1845 Arnout View of the Palais du Quai d'Orsay, Paris, France

Palais du Quai d'Orsay. - Main View

1845 Arnout View of the Palais du Quai d'Orsay, Paris, France


A beautiful Paris palace burned during the Paris Commune.


Palais du Quai d'Orsay.
  1845 (dated)     13 x 17.25 in (33.02 x 43.815 cm)


Completed only five years before this view was published, this is an 1845 Jules Arnout view of the Palais du Quai d'Orsay in Paris, France. The Palais du Quai d'Orsay occupies the center, with the Palais de la Légion d'Honneur to its right. The Quai runs along the river and workers appear along the banks of the Seine. Riverboats and canoes ply the waters of the Seine and a group of male revelers swim in the river and drink in their rowboat in the foreground.
The Palais du Quai d'Orsay
Construction on the Palais du Quai d'Orsay began in 1810 under Napoleon, but was not completed until 1840 when the French Council of State (Conseil d'État) moved in. The building was set ablaze during the Paris Commune on the night of May 23-24, 1871, and its ruins remained along the Quai as a reminder of the Commune and the violence of civil war. In 1899, as Paris prepared for the 1900 World's Fair, city officials decided that a train station needed to be built closer to the fairgrounds, the Champ de Mars. This led to the construction of the Gare d'Orsay on the site of the destroyed Palais du Quai d'Orsay, better known today as the Musée d'Orsay, which is visited by millions annually.
Publication History and Census
This view was drawn 'from life' by Jules Arnout, printed by Rose-Joseph Lemercier, and published by Gambart, Junin, and Company in February 1845. We note cataloged examples as being part of the collections at the Musée Carnavalet in Paris and the British Museum in London.


Louis-Jules Arnout (June 1, 1814 - September 26, 1882) was a French artist, painter, and lithographer active during the mid-19th century. His father, Jean-Baptiste Arnout (June 24, 1788 - October 5, 1873), taught Jean-Louis the art of lithography as well as painting and other art forms. Arnout created works depicting landscapes and French, Swiss, Italian, and English cities. He displayed his work at the Paris Salon in 1852 and 1865. He died in Toulouse. He had one son, Auguste-Paul Arnout. More by this mapmaker...

Rose-Joseph Lemercier (June 29, 1803 - 1887) was a French photographer, lithographer, and printer. One of the most important Parisian lithographers of the 19th century, Lemercier was born in Paris into a family of seventeen children. His father was a basket maker, and he even began working as a basket maker at the age of fifteen, but Lemercier was drawn to lithography and printing and soon entered into an apprenticeship with Langlumé, where he worked from 1822 until 1825. After working for a handful of other printers, Lemercier started his own firm in 1828 at 2, rue Pierre Sarrazin with only one printing press. He subsequently moved a few more times before arriving at 57, rue de Seine, where he founded the printing firm Lemercier and Company. Lemercier created the firm Lemercier, Bénard and Company in 1837 with Jean François Bénard. Lemercier bought out Bénard's share in the firm in 1843 and, since his two sons died at a young age, he decided to bring his nephew Alfred into the business beginning in 1862, who would progressively take on more and more responsibility in running the firm. Between 1850 and 1870, Lemercier's firm was the largest lithographic company in Paris. The firm began to decline in prestige in the early 1870s, and, after Lemercier's death in 1887, its descent only quickened. It is unclear when the firm closed, but Alfred directed the firm until his death in 1901. Learn More...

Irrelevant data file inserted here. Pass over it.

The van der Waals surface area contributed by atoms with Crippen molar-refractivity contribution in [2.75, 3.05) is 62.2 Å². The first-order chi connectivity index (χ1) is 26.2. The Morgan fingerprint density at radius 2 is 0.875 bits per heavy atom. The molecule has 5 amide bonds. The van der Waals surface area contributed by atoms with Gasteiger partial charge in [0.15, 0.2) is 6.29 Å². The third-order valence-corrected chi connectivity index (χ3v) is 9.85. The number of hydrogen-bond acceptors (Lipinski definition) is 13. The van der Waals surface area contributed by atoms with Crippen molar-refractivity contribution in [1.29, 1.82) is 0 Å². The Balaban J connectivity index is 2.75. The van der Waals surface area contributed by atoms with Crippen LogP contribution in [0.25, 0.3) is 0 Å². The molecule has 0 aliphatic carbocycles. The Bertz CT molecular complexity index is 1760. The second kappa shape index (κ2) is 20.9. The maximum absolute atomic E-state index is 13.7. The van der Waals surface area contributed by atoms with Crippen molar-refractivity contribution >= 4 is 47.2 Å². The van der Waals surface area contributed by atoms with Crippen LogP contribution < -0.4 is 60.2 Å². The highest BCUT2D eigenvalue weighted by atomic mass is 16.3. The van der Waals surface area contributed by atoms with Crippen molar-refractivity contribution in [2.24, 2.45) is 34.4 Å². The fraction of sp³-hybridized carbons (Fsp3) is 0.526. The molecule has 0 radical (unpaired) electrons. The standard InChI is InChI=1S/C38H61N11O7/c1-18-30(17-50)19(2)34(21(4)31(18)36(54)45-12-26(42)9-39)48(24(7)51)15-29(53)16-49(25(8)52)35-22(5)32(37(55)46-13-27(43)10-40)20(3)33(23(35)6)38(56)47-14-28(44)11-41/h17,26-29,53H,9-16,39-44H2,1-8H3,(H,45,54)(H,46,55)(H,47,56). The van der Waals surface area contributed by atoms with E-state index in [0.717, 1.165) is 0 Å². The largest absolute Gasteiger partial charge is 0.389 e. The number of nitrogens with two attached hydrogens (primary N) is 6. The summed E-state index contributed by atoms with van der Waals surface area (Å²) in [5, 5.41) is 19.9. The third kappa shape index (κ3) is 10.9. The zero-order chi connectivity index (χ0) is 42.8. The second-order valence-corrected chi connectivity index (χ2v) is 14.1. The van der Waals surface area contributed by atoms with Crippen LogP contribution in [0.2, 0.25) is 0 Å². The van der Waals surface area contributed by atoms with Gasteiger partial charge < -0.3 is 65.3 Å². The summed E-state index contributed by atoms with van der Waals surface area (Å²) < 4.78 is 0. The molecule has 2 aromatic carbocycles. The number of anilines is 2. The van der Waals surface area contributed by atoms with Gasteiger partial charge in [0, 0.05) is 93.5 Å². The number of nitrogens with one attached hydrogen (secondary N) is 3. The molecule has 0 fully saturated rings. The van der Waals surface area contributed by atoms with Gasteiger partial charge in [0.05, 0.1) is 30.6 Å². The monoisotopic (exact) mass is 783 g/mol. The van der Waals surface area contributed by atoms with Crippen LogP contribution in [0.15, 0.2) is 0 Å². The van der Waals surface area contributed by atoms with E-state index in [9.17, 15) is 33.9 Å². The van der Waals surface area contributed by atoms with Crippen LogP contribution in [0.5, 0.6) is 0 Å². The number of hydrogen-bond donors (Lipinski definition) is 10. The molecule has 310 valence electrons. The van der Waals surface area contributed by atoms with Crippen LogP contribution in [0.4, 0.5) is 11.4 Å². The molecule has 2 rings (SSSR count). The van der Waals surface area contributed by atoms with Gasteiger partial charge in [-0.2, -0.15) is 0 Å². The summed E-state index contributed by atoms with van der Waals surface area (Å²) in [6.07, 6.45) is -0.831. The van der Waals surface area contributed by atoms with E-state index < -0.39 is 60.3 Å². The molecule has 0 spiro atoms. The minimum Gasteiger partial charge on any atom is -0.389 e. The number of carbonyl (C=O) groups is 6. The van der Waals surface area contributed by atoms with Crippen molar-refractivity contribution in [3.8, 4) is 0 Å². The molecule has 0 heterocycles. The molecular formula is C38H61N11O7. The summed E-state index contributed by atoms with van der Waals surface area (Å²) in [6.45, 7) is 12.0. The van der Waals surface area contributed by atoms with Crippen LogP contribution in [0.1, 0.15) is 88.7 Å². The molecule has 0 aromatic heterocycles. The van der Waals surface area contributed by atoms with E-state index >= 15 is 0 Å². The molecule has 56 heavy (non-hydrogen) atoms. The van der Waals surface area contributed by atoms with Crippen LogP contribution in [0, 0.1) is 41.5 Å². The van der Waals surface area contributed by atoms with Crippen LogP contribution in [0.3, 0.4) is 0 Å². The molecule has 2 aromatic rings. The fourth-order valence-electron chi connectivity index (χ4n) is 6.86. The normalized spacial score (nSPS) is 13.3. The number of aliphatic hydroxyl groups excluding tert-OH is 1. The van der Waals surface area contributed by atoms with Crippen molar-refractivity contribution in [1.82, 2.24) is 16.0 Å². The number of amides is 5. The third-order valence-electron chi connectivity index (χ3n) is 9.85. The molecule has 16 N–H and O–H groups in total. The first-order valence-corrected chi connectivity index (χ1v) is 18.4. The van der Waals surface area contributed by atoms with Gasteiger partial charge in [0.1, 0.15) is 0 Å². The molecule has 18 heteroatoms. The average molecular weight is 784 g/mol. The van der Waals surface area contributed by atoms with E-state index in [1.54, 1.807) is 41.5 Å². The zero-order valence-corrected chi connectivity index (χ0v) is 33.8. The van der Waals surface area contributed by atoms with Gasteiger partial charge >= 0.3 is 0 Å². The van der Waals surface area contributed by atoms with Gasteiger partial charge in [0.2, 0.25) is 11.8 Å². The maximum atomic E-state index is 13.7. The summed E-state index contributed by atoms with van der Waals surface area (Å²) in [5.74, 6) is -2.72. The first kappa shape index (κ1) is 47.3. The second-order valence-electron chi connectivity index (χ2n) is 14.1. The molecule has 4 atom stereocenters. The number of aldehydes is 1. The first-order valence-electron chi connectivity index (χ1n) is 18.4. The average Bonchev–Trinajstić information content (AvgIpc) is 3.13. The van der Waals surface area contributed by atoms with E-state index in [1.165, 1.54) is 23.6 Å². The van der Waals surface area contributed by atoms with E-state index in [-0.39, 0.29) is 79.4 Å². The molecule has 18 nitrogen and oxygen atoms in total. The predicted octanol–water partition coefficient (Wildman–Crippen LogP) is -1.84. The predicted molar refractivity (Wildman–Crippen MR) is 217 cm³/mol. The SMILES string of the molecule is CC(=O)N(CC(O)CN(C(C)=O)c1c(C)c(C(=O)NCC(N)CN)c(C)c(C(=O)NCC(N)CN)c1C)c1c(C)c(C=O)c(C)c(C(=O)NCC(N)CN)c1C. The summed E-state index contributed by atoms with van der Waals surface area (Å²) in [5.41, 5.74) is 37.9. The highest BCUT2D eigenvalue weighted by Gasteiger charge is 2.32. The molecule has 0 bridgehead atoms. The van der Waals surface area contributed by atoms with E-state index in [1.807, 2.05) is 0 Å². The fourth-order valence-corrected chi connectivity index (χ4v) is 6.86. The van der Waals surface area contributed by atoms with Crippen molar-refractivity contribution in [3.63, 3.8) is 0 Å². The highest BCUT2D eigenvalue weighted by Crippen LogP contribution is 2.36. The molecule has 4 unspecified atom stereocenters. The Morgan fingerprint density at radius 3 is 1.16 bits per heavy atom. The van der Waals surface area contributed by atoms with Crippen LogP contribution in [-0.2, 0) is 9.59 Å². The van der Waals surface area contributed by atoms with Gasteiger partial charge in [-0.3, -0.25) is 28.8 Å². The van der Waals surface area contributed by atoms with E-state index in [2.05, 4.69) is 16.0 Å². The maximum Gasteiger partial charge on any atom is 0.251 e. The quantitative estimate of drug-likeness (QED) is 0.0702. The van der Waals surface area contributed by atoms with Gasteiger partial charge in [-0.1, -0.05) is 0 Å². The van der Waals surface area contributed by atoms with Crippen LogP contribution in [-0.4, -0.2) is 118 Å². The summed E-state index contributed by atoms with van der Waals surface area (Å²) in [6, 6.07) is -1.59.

Henri Jules Jeannin (fl. 1829 - 1854) was a French print publisher active in Paris in the mid 19th century. Jeannin maintained offices at No. 20, Rue du Croissant in Paris from 1829 - 1835 and then move is office to No. 20, Place du Louvre in Paris. Little else is known about Jeannin. Learn More...

Jean Joseph Ernest Theodore Gambart (October 12, 1814 - April 12, 1902) was a Belgian-born English art dealer and publisher who eventually grew to dominate the London art world in the mid-nineteenth century. Born in Kortrijk, Belgium, Gambert was the son of a bookseller, binder, and printer. He moved to Paris before he was nineteen and established his own print and papermaking business. He moved to London in 1840 to establish a branch there for the well-established print publishing company Goupil. In 1842 he established his own firm yet again, forming a partnership with a Mr. Junin, and their firm Gambart and Junin specialized in importing art prints from Europe. By 1844, the company had established itself as print publishers as well as importers and exporters. Gambart quickly became known as a leading art print publisher, and gained a reputation for fair and mutually beneficial agreements with artists. By 1849 Gambart expanded to include original works. Gambart was one of the first to establish an art gallery as they are recognized today, creating relationships between himself and artists and art buyers. Before his exhibitions at his gallery, art was generally sold directly from the artist to the buyer, who was often a patron. Gambart married three times but did not have any children. In 1846, he became a British subject. Gambert retired in 1870 and handed the business over to his nephew, Léon Henri Lefèvre,l who continued the business, and the Lefevre Gallery existed in London until 2002. Gambart moved to Nice with his third wife, whom he married when she was sixteen years old, and he died in 1902. Learn More...


Good. Reinstated bottom left margin and small area of infill to center of edge. Trimmed to date imprint.


Musée Carnavalet G.33176. British Museum 1941,1204.66.